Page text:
Ethnobotanist on Domesticated Agaves at KSB Virtual Speaker Series

Keep Sedona Beautiful will host Desert Botanical Garden’s Wendy Hodgson, on Wednesday, January 12, 2022 at 5:00 p.m. for its monthly Preserving the Wonder™ Speaker Series. This event will be held via Zoom. Please visit the KSB website, for details.

The evening’s topic is titled “Agaves in the Southwestern United States: Discovering Lost Crops Among the Hohokam and Other Pre-Contact Arizona Cultures.”.

Ms. Hodgson is the Herbarium Curator Emerita and Senior Research Botanist at the Desert Botanical Garden in Phoenix and has extensively researched Sedona’s rare domesticated Agave species.

According to Ms. Hodgson, “Researchers have long recognized the importance of Agaves to MesoAmerica and its cultures. However, their significance to these cultures has overshadowed and distorted the plants’ role for indigenous peoples in the Borderland region, which includes Arizona. Pre-European contact farmers grew no less than six and possibly as many as eight or more domesticated Agaves in Arizona dating to at least A.D. 600.

“DNA sequence data, in addition to plant morphology, suggest that at least three may have originated in Arizona, suggesting the state as a secondary center of domestication.”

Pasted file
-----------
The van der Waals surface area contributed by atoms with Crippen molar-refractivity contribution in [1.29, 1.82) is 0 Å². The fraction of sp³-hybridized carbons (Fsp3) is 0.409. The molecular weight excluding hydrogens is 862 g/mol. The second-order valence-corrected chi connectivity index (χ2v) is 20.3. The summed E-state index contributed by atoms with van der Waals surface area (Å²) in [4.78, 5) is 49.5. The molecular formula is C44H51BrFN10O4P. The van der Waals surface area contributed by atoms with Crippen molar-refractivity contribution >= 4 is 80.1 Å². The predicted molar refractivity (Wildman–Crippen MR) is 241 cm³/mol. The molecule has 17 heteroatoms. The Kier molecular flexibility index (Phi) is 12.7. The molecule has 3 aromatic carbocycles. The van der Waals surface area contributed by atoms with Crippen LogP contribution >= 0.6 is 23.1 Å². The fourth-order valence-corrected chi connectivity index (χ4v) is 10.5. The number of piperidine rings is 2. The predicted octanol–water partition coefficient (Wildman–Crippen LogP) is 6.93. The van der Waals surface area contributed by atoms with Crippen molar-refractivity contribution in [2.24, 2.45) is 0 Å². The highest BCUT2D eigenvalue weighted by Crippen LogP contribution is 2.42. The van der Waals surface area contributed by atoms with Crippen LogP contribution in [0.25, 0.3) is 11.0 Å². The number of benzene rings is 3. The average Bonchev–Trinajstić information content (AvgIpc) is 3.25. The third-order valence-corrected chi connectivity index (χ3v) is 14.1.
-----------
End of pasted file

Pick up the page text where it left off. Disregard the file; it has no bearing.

Ms. Hodgson has lived in the Sonoran Desert for more than 50 years. She holds a B.S. in Wildlife Biology and an M.S. in Botany. She began working at the Desert Botanical Garden as an Assistant to famed Agave expert, Dr. Howard S. Gentry. She is also an ethnobotanist, and believes in citizen science and the involvement of Native Americans in the study of plants and their habitat.

KSB’s next Speaker Series presentation will be at 5:00 p.m. on Wednesday February 9, 2022, by Garry Neil on the subject of lichens.

Keep Sedona Beautiful’s monthly Preserving the Wonder™ Speaker Series focuses on presenting a diversity of programs relevant to the unique environment of our region. In 1972, Keep Sedona Beautiful was founded in a Sedona living room by people who were concerned about keeping litter and “honky tonk” signs off the roadsides – before the City of Sedona was incorporated in 1988. Once established, and in an effort to counterbalance the effect of a city that straddled two counties and lacked local city guidelines for building homes and landscaping, KSB advocated for landscaping with native plants and sponsored Residential Design Guidelines for Sedona and the Surrounding Red Rock Area home designs.

For the past fifty years, the nonprofit organization has been dedicated to conserving the area’s beauty by opposing ill-considered growth and disregard for maintaining precious resources such as clean water, dark skies, and native plants, as well as noise pollution, etc. To launch KSB’s Fiftieth Anniversary, the Board of Directors has updated its mission statement: To protect and enhance the scenic beauty and natural environment of Sedona and the Verde Valley. For more information about Keep Sedona Beautiful, please visit

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